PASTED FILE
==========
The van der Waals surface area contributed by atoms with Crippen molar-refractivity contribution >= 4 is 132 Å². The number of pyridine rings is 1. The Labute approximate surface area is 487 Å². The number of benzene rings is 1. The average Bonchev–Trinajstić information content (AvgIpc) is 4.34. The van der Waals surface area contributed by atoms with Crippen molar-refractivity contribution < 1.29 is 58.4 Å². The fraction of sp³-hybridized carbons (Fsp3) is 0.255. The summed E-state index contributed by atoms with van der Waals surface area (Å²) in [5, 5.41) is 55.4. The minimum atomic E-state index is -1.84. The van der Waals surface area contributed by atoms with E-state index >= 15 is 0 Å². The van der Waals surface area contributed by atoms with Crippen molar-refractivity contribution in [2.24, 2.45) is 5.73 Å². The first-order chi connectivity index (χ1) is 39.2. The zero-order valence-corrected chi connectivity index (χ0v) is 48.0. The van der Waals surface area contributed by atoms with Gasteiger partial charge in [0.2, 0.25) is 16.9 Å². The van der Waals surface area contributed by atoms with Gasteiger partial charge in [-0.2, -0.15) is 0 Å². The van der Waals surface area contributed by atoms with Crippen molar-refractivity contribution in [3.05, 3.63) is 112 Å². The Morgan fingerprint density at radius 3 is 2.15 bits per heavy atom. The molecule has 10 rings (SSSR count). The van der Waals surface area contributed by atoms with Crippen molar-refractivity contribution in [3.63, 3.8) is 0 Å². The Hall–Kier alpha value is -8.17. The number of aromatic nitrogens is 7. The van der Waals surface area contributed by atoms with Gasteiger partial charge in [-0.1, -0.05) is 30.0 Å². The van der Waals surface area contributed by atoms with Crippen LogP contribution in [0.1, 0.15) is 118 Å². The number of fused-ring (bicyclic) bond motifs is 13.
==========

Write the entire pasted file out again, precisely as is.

The van der Waals surface area contributed by atoms with Crippen molar-refractivity contribution >= 4 is 132 Å². The number of pyridine rings is 1. The Labute approximate surface area is 487 Å². The number of benzene rings is 1. The average Bonchev–Trinajstić information content (AvgIpc) is 4.34. The van der Waals surface area contributed by atoms with Crippen molar-refractivity contribution < 1.29 is 58.4 Å². The fraction of sp³-hybridized carbons (Fsp3) is 0.255. The summed E-state index contributed by atoms with van der Waals surface area (Å²) in [5, 5.41) is 55.4. The minimum atomic E-state index is -1.84. The van der Waals surface area contributed by atoms with E-state index >= 15 is 0 Å². The van der Waals surface area contributed by atoms with Crippen molar-refractivity contribution in [2.24, 2.45) is 5.73 Å². The first-order chi connectivity index (χ1) is 39.2. The zero-order valence-corrected chi connectivity index (χ0v) is 48.0. The van der Waals surface area contributed by atoms with Gasteiger partial charge in [0.2, 0.25) is 16.9 Å². The van der Waals surface area contributed by atoms with Gasteiger partial charge in [-0.2, -0.15) is 0 Å². The van der Waals surface area contributed by atoms with Crippen molar-refractivity contribution in [3.05, 3.63) is 112 Å². The Morgan fingerprint density at radius 3 is 2.15 bits per heavy atom. The molecule has 10 rings (SSSR count). The van der Waals surface area contributed by atoms with Crippen molar-refractivity contribution in [3.63, 3.8) is 0 Å². The Hall–Kier alpha value is -8.17. The number of aromatic nitrogens is 7. The van der Waals surface area contributed by atoms with Gasteiger partial charge in [-0.1, -0.05) is 30.0 Å². The van der Waals surface area contributed by atoms with Crippen LogP contribution in [0.1, 0.15) is 118 Å². The number of fused-ring (bicyclic) bond motifs is 13.